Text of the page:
NINETEENTH CENTURY: further changes


The house: The stairs at the back of the entrance hall were either inserted or earlier ones were altered. A new kitchen extension was built and an external corridor on the east side of the house joined it to the main parlour and the front stairs.


The farm buildings: About the middle of the century some new farm buildings were erected. In the eastern courtyard outshots were added to the Great Barn on either side of the wagon door and the line of sheds, that are now craft workshops, were built. In the main courtyard the present brick and tiled stables appeared and a thatched cowbyre that was burnt down in 1976. A single storey building was erected at the end of the moat beside the gate into Manor Farm House. An open-fronted shed was built along the trackway from the High Street and a shed opposite it on the edge of the rickyard. The Smith’s shop beside the gate was replaced by a new lodge (now used as a Public Lavatory). The Smithy moved around the corner into Bury Street. Farm bailiffs and sometimes a shepherd lived at the lodge. These new buildings are shown on the 1865 OS map. Manor Courts were held in the Manor House under a steward from King’s College.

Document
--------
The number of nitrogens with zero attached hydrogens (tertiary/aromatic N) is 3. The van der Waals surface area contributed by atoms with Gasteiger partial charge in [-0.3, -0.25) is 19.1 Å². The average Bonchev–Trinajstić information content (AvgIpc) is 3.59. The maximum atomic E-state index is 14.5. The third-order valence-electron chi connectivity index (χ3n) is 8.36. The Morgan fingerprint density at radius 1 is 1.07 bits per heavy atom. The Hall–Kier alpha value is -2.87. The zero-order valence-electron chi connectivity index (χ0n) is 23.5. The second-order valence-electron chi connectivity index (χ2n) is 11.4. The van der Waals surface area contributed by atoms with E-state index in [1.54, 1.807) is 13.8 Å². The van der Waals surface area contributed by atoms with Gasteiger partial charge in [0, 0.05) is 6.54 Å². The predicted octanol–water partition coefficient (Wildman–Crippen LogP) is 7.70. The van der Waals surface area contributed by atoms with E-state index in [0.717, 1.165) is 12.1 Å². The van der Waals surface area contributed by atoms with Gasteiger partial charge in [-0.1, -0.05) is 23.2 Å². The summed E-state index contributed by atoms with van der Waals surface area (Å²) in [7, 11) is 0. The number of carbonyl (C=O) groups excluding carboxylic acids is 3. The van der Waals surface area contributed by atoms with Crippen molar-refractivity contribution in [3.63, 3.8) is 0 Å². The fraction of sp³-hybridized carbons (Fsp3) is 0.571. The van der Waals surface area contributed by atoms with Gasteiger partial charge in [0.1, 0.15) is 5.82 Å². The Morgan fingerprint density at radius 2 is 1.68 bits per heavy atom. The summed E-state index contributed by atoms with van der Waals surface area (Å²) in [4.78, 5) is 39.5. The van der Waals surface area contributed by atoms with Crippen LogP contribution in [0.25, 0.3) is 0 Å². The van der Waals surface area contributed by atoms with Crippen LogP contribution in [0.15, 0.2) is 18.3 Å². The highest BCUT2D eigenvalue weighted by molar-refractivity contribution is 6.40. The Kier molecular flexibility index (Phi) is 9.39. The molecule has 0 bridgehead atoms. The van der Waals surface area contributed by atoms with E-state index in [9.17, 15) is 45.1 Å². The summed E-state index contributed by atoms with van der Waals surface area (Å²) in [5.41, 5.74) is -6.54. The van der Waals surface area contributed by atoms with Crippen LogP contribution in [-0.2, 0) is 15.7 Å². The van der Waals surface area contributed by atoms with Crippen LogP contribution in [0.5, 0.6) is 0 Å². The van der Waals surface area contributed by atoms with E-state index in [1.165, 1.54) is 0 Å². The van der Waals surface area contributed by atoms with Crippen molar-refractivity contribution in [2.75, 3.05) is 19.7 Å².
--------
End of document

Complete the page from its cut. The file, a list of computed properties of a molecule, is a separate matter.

outshots west side of barn   cowbyre
  The outshots on the western side of the Great Barn can be seen on the right
and the cart sheds straight ahead – July 1972
  The thatched Cow Byre is on the left with the new library ahead - 1937
  View along trackway

This early 20th century view along the trackway into Manor Farm shows the Dutch Barn on the right,
the stables with a half door open in the middle distance,
and hay ricks on either side of a shed on the left

  manor farm lodge  
  Manor Farm Lodge and adjacent cottages - 1970  
  Henry Ewer  

Under-tenants of the Deanes lived in the house and farmed the estate until 1872. The College then leased directly to tenant farmers and gradually the house became known as Manor Farm. Henry James Ewer, a member of a family long established in the area was there from 1886 until his death in 1916. He filled in the northern part of the moat in 1888 to make a tennis court.


Henry James Ewer standing
outside Manor Farm House c1900



TWENTIETH CENTURY: the end of agricultural activity


A granary on iron staddles was put up in the main courtyard.

  Granary Barn  

The early 20th century Granary
– burnt down in August 1980


The last manor court was held at the house on Thursday 23 October 1925.